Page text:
Menstrual cycles can be disrupted by many factors, including emotional and physical stress. It is unclear why vaccination might disrupt them, said Andrea Edlow, a maternal-fetal medicine specialist at Massachusetts General Hospital in Boston. One possible culprit, she said, is the physical stress resulting from the body’s immune response to vaccination.

“That’s what I would say if I had to guess,” she said.

Dr. Edlow said she encourages her patients to get vaccinated and boosted, adding that she generally tells them that the benefits of vaccination outweigh the changes to menstrual cycles and other potential side effects.

“I think these menstrual disturbances are similar to the kinds of other short-term side effects that we’ve seen when people are vaccinated, and that quickly go away and after that, there’s no further impact,” she said.

Out of U Waterloo…

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Researchers develop computer model to show ways to curb COVID-19 spread

February 08, 2022

Technology has proved to be a major source of hope in the global fight against COVID-19. In wake of this, researchers at the University of Waterloo created the first computational model that simulated many variables affecting the transmission of COVID-19 to slow the spread of variants.

Their study was published in ‘Scientific Reports’.

The model took raw data already in use to forecast case numbers and hospitalizations, and then added other factors, such as vaccination rates, the use of masks and lockdowns, and the number of breakthrough infections.

The researchers based their computation model on Ontario’s recent experience with COVID-19 and data from the Ontario COVID-19 Science Advisory Table.

“We were actually building the model when the Delta variant was still the dominant one in Ontario,” said Anita Layton , professor of applied mathematics at Waterloo and Canada 150 Research Chair in mathematical biology and medicine.

“We simulated a variant that was similar to Omicron, and the model is helpful for understanding whatever variants will come next,” she said.

The research team could change the parameters of the computational model to see what would happen with a new variant. It could also show what it would take to stop variants that are more contagious than others. As a result, the model could show where vaccination levels needed to be or what levels of restrictions were necessary to keep a new variant at bay.

“It includes vaccination and different vaccine types, delays in second and third doses, the impacts of restrictions and even the competition among different variants of concern,” said Mehrshad Sadria , a PhD student in applied mathematics at Waterloo who also worked on the new model. “We want policymakers and stakeholders to have the most pertinent information so they can make the best decisions.”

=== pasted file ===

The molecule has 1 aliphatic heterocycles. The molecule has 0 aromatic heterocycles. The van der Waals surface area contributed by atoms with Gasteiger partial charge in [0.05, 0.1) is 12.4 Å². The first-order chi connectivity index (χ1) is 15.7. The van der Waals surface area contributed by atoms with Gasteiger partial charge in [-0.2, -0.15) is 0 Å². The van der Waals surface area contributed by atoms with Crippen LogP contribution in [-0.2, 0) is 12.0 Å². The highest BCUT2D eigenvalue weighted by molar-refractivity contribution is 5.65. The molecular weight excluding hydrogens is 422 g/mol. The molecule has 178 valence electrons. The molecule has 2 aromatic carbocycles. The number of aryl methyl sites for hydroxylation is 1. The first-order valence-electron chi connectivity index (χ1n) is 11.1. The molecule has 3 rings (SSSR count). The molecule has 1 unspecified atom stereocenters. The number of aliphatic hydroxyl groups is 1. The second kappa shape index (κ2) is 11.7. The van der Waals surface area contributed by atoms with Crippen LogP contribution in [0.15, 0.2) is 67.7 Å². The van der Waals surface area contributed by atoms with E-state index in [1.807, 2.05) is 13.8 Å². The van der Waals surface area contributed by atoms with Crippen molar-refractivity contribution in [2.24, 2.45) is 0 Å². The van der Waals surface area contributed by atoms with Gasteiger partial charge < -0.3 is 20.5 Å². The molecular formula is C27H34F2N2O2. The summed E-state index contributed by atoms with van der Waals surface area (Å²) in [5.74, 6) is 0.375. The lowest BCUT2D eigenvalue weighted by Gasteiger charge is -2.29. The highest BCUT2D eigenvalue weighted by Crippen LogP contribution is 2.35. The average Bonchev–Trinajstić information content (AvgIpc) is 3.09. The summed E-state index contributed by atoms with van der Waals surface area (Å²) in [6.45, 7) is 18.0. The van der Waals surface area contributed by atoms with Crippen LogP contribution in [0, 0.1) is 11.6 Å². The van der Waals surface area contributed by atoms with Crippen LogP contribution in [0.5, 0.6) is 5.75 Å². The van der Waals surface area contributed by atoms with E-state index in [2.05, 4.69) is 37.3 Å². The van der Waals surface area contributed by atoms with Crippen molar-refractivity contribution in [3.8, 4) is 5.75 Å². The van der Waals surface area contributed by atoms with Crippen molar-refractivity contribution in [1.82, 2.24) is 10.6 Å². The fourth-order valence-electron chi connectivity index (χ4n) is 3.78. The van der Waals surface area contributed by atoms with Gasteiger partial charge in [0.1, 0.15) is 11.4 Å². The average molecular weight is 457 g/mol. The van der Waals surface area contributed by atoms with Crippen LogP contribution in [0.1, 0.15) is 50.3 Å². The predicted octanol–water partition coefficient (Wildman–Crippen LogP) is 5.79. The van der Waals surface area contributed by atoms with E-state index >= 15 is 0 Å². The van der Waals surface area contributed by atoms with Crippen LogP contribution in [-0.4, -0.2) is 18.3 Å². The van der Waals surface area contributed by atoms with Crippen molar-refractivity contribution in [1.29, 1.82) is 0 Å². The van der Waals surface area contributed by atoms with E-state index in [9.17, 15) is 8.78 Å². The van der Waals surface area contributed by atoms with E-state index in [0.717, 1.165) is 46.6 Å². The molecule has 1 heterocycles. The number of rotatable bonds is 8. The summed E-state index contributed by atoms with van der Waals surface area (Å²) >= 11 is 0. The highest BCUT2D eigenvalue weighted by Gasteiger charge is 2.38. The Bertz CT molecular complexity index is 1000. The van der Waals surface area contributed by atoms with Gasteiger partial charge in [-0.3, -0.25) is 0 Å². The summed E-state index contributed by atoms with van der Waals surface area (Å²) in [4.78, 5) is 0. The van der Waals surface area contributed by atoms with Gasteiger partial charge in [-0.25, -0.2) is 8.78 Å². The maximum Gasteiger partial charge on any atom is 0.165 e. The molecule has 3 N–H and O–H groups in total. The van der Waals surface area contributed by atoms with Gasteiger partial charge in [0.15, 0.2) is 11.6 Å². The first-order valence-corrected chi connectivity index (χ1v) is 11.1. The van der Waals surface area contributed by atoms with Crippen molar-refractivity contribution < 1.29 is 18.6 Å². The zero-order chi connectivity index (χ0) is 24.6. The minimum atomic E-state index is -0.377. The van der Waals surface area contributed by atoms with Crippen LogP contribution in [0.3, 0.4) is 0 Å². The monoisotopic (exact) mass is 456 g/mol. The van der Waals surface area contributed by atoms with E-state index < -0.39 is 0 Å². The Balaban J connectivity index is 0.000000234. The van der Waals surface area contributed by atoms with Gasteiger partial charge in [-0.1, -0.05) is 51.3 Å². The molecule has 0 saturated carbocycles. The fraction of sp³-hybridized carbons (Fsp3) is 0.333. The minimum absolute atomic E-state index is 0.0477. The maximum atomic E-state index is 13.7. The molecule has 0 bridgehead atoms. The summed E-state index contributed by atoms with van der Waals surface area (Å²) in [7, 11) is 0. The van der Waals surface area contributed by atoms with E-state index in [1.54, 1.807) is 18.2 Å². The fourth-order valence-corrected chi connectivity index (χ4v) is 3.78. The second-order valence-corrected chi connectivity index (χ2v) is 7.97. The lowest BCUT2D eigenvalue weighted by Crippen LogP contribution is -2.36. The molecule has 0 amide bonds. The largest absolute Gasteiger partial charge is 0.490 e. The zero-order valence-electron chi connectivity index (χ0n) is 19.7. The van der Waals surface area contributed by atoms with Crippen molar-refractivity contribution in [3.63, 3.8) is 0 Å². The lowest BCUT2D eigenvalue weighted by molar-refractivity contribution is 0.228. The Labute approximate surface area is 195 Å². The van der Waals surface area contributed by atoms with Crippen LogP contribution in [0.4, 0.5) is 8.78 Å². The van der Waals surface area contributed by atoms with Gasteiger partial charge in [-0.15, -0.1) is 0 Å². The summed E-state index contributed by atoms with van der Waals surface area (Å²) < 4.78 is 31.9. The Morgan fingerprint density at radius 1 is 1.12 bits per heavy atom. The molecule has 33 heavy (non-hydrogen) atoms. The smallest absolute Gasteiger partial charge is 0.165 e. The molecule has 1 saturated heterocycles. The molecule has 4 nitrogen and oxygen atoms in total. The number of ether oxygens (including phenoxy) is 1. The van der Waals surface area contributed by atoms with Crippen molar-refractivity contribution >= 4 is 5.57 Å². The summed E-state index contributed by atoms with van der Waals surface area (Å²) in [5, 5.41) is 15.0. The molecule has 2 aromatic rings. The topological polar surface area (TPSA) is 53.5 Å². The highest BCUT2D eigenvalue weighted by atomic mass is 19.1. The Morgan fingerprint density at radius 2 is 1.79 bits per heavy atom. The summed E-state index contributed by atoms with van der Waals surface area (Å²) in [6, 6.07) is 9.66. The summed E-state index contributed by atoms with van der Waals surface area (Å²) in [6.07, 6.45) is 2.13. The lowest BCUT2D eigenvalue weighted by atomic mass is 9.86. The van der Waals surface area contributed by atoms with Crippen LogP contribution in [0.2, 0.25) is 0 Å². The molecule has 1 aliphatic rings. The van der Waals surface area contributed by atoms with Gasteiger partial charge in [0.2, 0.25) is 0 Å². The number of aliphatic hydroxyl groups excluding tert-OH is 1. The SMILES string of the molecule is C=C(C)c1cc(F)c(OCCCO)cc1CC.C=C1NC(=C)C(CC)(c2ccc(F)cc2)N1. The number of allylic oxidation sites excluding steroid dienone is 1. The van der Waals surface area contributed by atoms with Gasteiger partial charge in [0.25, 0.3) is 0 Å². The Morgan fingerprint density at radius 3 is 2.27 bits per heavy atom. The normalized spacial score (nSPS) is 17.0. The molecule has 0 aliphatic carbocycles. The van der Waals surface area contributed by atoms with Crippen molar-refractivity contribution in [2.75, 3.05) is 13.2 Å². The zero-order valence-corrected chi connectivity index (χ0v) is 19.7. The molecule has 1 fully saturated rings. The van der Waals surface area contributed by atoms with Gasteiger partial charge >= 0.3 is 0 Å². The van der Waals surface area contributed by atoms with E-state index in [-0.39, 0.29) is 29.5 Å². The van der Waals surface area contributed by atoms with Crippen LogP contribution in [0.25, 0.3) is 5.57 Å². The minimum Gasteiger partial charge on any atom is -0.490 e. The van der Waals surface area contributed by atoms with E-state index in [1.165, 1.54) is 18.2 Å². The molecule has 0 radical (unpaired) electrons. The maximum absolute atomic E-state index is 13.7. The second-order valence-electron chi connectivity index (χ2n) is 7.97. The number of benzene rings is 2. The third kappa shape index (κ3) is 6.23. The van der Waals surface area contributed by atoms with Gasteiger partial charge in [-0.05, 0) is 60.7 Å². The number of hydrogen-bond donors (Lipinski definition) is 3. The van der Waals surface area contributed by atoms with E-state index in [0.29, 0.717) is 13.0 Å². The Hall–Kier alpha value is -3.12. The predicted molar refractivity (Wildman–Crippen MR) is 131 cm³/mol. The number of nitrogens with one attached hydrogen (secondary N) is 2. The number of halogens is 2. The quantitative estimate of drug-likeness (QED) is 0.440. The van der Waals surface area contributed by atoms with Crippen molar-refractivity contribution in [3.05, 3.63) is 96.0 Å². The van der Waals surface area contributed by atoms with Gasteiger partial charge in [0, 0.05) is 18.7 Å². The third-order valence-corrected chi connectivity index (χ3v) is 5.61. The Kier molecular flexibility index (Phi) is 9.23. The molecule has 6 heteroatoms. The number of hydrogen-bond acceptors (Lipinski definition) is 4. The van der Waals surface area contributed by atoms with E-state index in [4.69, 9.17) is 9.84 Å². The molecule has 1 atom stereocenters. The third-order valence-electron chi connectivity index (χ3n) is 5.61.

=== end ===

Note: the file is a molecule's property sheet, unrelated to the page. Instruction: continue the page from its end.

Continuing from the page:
The researchers planned to develop the model to include even more factors that influence the spread of COVID-19 in specific communities.

“We’d like to investigate how people of different ages are impacted and compare different levels of vaccination between and within age groups,” Layton said.

“We’re also looking to make it more refined so we can focus on specific regions of Ontario, which can then be helpful for looking at resource distribution,” Layton concluded.

More of a puff piece than the prior articles mentioned here, but probably reaching a wider audience:

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Ventilation, Vaccination Key to Suppressing Covid-19 as People Head Back Indoors - WSJ

link to text

Click here but know that the first paragraph gets cut off then repeats.

Regarding that last quote, sometimes barriers are bad sometimes they’re useful. :crazy_face:

Yeah, don’t come into my cube to talk to me. And how about giving me some office windows that actually open?

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I used to be on the 20th floor. I may have defenestrated my boss if they were openable.

That’s fair. I’ll exclude high rises. All of the office park-type can have windows that open/have screens. I assume windows on these do not open because of security/no smoking/higher heating bills? At least give me a 1 square foot using a crank like my OLD car!

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Or one of these!!!:
image

‘Safest time in … many months’ to gather amid Minn. COVID dip - StarTribune.com

link to pdf of the situation

Your Personal Newspaper (fivefilters.org)

tl;dr: that shit’s clearing up…literally!

So far so good. First Omicron spiked pretty fast, second one looks about a third as fast to spread. So far.
Hard to tell when it will start spiking, if at all, how high it will spike, and for how long it will spike.

Definitely, wastewater sampling seems to be the most effective way to determine spreading. Not an option for those being sampled. Surprised that these numbers aren’t published more prominently, and it seems the best data to make county-/city-wide decisions on masking or temporarily shitting down. Poops, I mean shutting down.

Site with data, unsure how usable it is.

I wanted parts per million, like the link above.

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[political]
I’m surprised some beeeeeep hasn’t argued that’s it’s an unconstitutional search and seizure of their shit
[/political]